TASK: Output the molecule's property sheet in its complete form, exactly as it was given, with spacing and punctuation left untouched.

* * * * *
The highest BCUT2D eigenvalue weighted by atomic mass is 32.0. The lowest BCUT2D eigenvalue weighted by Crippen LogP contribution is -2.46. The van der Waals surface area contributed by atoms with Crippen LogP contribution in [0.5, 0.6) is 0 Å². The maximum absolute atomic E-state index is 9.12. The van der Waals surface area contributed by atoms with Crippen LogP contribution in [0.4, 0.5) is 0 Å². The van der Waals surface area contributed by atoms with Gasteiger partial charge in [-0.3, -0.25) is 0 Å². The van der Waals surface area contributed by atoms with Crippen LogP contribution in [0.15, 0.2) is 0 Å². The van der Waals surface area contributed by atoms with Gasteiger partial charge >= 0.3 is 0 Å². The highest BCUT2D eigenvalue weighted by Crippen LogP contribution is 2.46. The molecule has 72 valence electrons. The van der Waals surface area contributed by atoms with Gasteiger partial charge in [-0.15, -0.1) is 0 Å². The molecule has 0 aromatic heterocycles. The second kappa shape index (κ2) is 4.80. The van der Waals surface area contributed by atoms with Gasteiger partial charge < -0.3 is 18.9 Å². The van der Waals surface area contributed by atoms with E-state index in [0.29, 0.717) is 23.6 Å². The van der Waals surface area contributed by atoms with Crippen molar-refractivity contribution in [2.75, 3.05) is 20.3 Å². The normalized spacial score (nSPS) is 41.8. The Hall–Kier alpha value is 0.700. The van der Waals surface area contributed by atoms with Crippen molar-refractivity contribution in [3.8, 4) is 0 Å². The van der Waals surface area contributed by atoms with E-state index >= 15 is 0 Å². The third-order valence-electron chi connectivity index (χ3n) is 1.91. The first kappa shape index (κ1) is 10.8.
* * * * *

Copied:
The highest BCUT2D eigenvalue weighted by atomic mass is 32.0. The lowest BCUT2D eigenvalue weighted by Crippen LogP contribution is -2.46. The van der Waals surface area contributed by atoms with Crippen LogP contribution in [0.5, 0.6) is 0 Å². The maximum absolute atomic E-state index is 9.12. The van der Waals surface area contributed by atoms with Crippen LogP contribution in [0.4, 0.5) is 0 Å². The van der Waals surface area contributed by atoms with Gasteiger partial charge in [-0.3, -0.25) is 0 Å². The van der Waals surface area contributed by atoms with Crippen LogP contribution in [0.15, 0.2) is 0 Å². The van der Waals surface area contributed by atoms with Gasteiger partial charge >= 0.3 is 0 Å². The highest BCUT2D eigenvalue weighted by Crippen LogP contribution is 2.46. The molecule has 72 valence electrons. The van der Waals surface area contributed by atoms with Gasteiger partial charge in [-0.15, -0.1) is 0 Å². The molecule has 0 aromatic heterocycles. The second kappa shape index (κ2) is 4.80. The van der Waals surface area contributed by atoms with Gasteiger partial charge < -0.3 is 18.9 Å². The van der Waals surface area contributed by atoms with E-state index in [0.29, 0.717) is 23.6 Å². The van der Waals surface area contributed by atoms with Crippen molar-refractivity contribution in [2.75, 3.05) is 20.3 Å². The normalized spacial score (nSPS) is 41.8. The Hall–Kier alpha value is 0.700. The van der Waals surface area contributed by atoms with Crippen molar-refractivity contribution in [3.8, 4) is 0 Å². The van der Waals surface area contributed by atoms with E-state index >= 15 is 0 Å². The third-order valence-electron chi connectivity index (χ3n) is 1.91. The first kappa shape index (κ1) is 10.8.